Being a planner in the agency world for over 20 years, one of my key responsibilities has been to marshal the measurement of campaigns, and tell people what has worked (and what hasn’t) in our communications; feeding that information into the planning process in order to make even more effective communications next time round. And I have had many attempts at trying to convince people of just how successful our agency communications have been by writing and editing a number of effectiveness papers for various awards.
On the other side, I have also sat in on many presentations and debriefs, and had the great privilege of judging prestigious effectiveness awards – listening to or reading the arguments put forward.
All of which has convinced me of one thing above all else: you can have all the data in the world at your disposal, but if you can’t deliver the evidence in a clear, simple and compelling way, then you won’t be able to convince anyone of effectiveness. The way you tell it is as important, if not more so, than what you say.
So, when trying to convince people of communications effectiveness, don’t just be an essay writer, be a storyteller.
1. PLAN THE STORY
Good stories have a strong narrative flow. I would strongly advise people to start with the new interactive framework being proposed by AMEC – it can provide the simple structure for your story.
One of the most common flaws in effectiveness papers is the “data dump” – chucking all the stats at you at once, in no particular order. Human brains find it difficult to absorb that sort of information easily. Following the framework ensures you naturally break down your information and data into digestible chunks.
It takes effort to break down your information. On the face of it, it can be quite confusing as to the difference between an “output”, an “out-take” and an “outcome”. But it really isn’t that difficult when you apply a bit of time to it, and follow the simple definitions provided.
The framework enables you to make step-by-step connections between your communications, attitudinal and behavioural change, and the commercial or social effect. This is the biggest challenge for any effectiveness story: “how can you prove it was communications what did it?” The framework is designed to make the links easier to see.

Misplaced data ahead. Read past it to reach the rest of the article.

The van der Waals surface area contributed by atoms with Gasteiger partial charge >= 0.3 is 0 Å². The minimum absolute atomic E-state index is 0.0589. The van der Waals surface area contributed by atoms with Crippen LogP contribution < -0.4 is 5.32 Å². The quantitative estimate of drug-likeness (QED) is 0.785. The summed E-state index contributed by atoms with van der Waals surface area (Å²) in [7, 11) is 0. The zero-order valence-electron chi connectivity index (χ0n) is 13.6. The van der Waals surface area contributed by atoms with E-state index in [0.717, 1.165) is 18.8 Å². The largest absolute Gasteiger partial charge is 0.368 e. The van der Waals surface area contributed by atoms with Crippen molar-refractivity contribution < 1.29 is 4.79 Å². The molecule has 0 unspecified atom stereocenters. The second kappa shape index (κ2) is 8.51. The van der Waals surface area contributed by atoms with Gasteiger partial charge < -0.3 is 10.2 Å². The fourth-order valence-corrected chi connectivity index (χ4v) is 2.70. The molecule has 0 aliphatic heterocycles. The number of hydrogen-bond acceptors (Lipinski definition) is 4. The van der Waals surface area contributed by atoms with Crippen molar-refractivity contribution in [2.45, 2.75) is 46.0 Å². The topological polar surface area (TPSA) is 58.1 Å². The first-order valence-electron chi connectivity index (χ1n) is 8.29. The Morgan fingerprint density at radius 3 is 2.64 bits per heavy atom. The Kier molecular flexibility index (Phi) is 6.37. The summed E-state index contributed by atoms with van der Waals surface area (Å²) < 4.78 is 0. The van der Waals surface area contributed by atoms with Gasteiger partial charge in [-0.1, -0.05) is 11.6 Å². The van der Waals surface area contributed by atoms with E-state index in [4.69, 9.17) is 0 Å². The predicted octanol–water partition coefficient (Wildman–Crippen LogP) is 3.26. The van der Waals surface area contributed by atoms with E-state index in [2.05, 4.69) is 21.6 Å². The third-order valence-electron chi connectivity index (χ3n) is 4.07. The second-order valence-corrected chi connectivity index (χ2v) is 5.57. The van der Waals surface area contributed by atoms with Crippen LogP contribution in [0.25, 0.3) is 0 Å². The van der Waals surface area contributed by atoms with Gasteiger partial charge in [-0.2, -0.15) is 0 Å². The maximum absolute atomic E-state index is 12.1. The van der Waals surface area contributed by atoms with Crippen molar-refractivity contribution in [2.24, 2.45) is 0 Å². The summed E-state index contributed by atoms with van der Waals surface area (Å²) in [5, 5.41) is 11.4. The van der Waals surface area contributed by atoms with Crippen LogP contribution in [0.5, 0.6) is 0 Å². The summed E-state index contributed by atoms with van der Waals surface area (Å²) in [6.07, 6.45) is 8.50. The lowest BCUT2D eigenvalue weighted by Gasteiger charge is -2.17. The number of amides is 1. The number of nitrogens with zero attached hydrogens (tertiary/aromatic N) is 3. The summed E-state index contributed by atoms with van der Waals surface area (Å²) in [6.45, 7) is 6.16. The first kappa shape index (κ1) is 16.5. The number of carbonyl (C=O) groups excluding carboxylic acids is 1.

Once you’ve got your foundations and the narrative flow, then add some sparkle.
2. ADD SOME SPARKLE TO THE STORY
This is all about making the story interesting and engaging, lifting it beyond being dry information.
Give your story a title. For inspiration, look to the very best ‘TED Talks’ – many of them have a simple headline to grab your attention; a headline that might be bold, inspirational, counter-intuitive – whichever way, it’s something stimulating and provocative that makes you want to listen or read on.
From there, get to a one minute version of the story – the equivalent of the book dust jacket that wants you to read more; back it up with an extended five minute version with the headlines from each section of the framework, and finish with the full twenty minute version of the story. This process forces you to prioritise your information and data at each section. What’s the most impressive output, out-take and outcome you have?
And finally, go for humanity and emotion to make stronger connections with the audience or reader; avoid weird marketing language or overly complex theories that might sound clever but often distance people.
If you can get a strong narrative structure, and then add some sparkle, your effectiveness story can be well told, and become far more compelling and persuasive as a result.